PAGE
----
Yes, it’s still hard to take Mac Miller seriously.
The Pittsburgh rapper made it big in the indie rap scene as being a clown prince stoner MC, always laying tracks with his raspy voice and goofy come-ons. He was party rap with a hint of white-boy douchebaggery. He may have had a bit more charisma than his hometown counterpart Wiz Khalifa, but the novelty didn’t seem to last. But ol’ Larry Fisherman had more cards in his hand: He plays with a full band and experiments, he raps about inner paranoia and self-worth, he dabbles in creepy music.
His second album, Watching Movies With the Sound Off was one of the biggest leaps forward for a rapper maybe since Kanye West dropped Graduation, at least sonically. While he reminded the big players his lyrical worth and entertainment value on his major label debut, last year’s GO:OD AM, he now needs to prove himself as an artist. Who would’ve thought the love of a good woman would bring that out?
Yes, Mac Miller’s romance with one Ariana Grande is the music romance that’s heavily influenced and practically eclipsed Mac’s fourth studio album, The Divine Feminine. And that’s a damn shame, because it’s a revelation for Mac’s career. Mac trades frat-boy charisma for neo soul with dabbles of house music thanks to production from the likes of Dam-Funk, Pomo, and MusicManTy.
Lead single “Dang!” with the invaluable Anderson .Paak singing the chorus has a smooth bounce and a two-step beat, with the horn section as a lovely topping. “Planet God Damn” has the honey-sweet voice of Njomza dripping off of the sparse organs. “My Favorite Part,” the inevitable duet with his lady love, is practically acid jazz off of a Brand New Heavies album.
Though the tracks are original for Mac, but he certainly wants to sound like the first one to the sound. “Stay” and “Skin” sound like prime cuts off of Chance the Rapper’s magnum opus Coloring Book with a trumpet as the backbone and a looping beat. The album’s closer, “God Is Fair, Sexy Nasty” might as well be off To Pimp a Butterfly, especially considering that album’s artists is featured on the track. And the less said about “Cinderella,” the awkward and out of place collab with Ty Dolla $ign, the better.
The Divine Feminine is Mac’s most relaxed record, not out of laziness but out of sheer mood. He’s not just happy for the mood of the song or just the weed he smokes, he’s genuinely happy for what’s to come and the state of his life. It’s refreshing to hear that expressed from a major label rapper and not be about how much money they have.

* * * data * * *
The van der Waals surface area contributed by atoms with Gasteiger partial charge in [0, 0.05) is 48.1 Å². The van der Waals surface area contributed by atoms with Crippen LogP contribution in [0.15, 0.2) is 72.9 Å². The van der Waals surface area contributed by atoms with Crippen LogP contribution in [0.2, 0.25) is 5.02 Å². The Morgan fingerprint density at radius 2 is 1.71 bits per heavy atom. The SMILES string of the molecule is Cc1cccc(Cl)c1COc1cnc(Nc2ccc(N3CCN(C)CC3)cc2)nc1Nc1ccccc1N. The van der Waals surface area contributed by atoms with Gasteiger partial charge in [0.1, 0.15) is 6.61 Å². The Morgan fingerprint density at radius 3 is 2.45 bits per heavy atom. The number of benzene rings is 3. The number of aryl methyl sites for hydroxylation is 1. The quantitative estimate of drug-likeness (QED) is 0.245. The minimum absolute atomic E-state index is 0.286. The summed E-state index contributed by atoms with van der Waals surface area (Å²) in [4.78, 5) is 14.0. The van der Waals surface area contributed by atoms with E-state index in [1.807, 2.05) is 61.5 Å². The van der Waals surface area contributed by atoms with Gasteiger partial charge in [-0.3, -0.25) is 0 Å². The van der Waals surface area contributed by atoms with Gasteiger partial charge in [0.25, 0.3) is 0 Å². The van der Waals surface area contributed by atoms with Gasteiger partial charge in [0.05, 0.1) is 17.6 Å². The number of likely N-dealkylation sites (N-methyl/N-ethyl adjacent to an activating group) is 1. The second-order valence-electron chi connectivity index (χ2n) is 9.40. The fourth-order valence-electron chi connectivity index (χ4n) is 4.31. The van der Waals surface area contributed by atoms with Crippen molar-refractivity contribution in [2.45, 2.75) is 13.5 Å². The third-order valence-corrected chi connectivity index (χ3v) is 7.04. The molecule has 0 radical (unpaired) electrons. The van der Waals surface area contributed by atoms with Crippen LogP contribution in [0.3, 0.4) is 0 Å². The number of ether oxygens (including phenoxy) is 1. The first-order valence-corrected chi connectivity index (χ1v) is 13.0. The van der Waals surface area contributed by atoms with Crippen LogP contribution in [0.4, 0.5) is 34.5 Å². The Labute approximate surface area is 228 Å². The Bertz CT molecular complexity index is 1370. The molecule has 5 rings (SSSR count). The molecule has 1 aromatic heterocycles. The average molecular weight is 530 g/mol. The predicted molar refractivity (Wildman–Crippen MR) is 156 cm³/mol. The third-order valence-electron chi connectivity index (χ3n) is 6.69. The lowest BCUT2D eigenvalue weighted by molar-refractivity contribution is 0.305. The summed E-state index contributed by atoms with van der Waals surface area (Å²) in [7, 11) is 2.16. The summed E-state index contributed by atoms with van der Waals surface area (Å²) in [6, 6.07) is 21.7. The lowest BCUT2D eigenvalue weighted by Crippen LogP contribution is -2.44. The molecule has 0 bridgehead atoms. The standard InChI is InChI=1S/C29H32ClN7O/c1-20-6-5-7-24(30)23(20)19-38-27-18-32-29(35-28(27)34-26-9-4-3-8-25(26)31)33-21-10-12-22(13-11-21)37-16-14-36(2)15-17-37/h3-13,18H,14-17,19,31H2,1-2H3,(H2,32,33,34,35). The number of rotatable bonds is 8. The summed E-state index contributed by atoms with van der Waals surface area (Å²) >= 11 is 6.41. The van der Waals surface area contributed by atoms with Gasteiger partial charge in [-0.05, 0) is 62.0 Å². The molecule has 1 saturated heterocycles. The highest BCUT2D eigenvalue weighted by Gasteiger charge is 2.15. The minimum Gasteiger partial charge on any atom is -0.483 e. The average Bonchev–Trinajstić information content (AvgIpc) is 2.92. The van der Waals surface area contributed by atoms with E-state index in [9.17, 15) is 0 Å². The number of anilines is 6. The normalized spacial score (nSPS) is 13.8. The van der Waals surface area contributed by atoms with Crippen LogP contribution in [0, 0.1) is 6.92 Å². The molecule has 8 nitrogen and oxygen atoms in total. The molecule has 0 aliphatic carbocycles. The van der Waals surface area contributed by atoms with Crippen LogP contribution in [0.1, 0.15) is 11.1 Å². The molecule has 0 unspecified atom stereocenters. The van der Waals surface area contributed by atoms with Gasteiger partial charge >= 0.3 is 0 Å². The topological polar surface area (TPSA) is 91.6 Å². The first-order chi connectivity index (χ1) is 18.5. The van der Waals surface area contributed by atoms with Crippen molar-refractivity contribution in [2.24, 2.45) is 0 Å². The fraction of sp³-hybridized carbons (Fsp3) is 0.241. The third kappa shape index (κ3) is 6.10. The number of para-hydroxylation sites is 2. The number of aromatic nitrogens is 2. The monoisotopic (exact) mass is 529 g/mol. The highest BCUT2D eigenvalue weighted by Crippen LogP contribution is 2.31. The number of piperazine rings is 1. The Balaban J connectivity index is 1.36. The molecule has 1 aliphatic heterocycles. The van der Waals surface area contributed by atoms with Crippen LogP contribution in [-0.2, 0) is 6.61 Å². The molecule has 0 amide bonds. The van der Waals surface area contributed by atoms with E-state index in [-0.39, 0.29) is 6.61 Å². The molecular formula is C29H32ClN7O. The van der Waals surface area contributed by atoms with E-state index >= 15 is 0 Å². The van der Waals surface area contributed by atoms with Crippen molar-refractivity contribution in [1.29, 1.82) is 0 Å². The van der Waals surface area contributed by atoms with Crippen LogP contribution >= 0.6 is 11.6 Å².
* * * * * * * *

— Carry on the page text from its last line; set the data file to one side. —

Even though Mac is feeling deep and romantic, he’s still saying it in his own Mac way. Opening track “Congratulations” is Mac fully confessing to being a horndog (“I tried to hit it while you was gettin’ dressed/You said “All you ever think about is sex”/I’m like, “Oh well, you know me so well/And if this will make you lay, I swear, I won’t tell,” but his idea of pouring his heart out is “And every time I call your phone, you better pick up your cell/I swear to God I’ma freak out if it go straight to voice mail”/Well, I’m the jealous type/But I swear that ass what Heaven’s like/When I’m in that pussy, it’s a better life.” “Dang!” has the right idea going for it, with Mac admitting he’s a screw-up in relationships.
The problem is that Mac can’t help but still be goofy (“Yeah the d*ck ain’t free/I don’t give no f*cks”). To his credit, at least his musings on relationships are current as he reminisces on binge watching The Sopranos and getting high as the good times on “Stay.” Mac does some moment of lyrical enlightenment, like on “Planet God Damn” where he finds new ways to be lost in love (“Yeah, I think I’m stuck inside nostalgia/Reminded of the times when this love was so divine”). It takes a real softie to use a Robin Williams monologue from Good Will Hunting as an intro to a rap song about love, but “Soulmate” tries and pulls it off in spades showing the struggle instead of bliss (“I try to make you feel okay/Do you know I’m in pain?/I get you close, you misconstrue/You continue to push me far away”).
Of course, Mac drops the struggle and goofy come-ons for his lady on “My Favorite Part,” where he straight-up sticks with sobriety and avoiding the rap life for the artist formerly known as Cat Valentine, who gives a brief but great verse as usual.
The closer with Kendrick Lamar, “God is Fair, Nasty Sexy,” pretty much sums up the entire vibe of The Divine Feminine: the goofball pouring his heart out, sometimes sincere and other times icky. Mac Miller is not Mr. Romance like Drake or has the lyrical dexterity to describe his feelings like Kendrick, but it’s romance from the schlubby clown, the Seth Rogen rom-com of rap albums. But considering the more popular option is Future’s codeine-drenched auto tune rapping about a broken heart while also nailing strippers, Mac isn’t a bad alternative.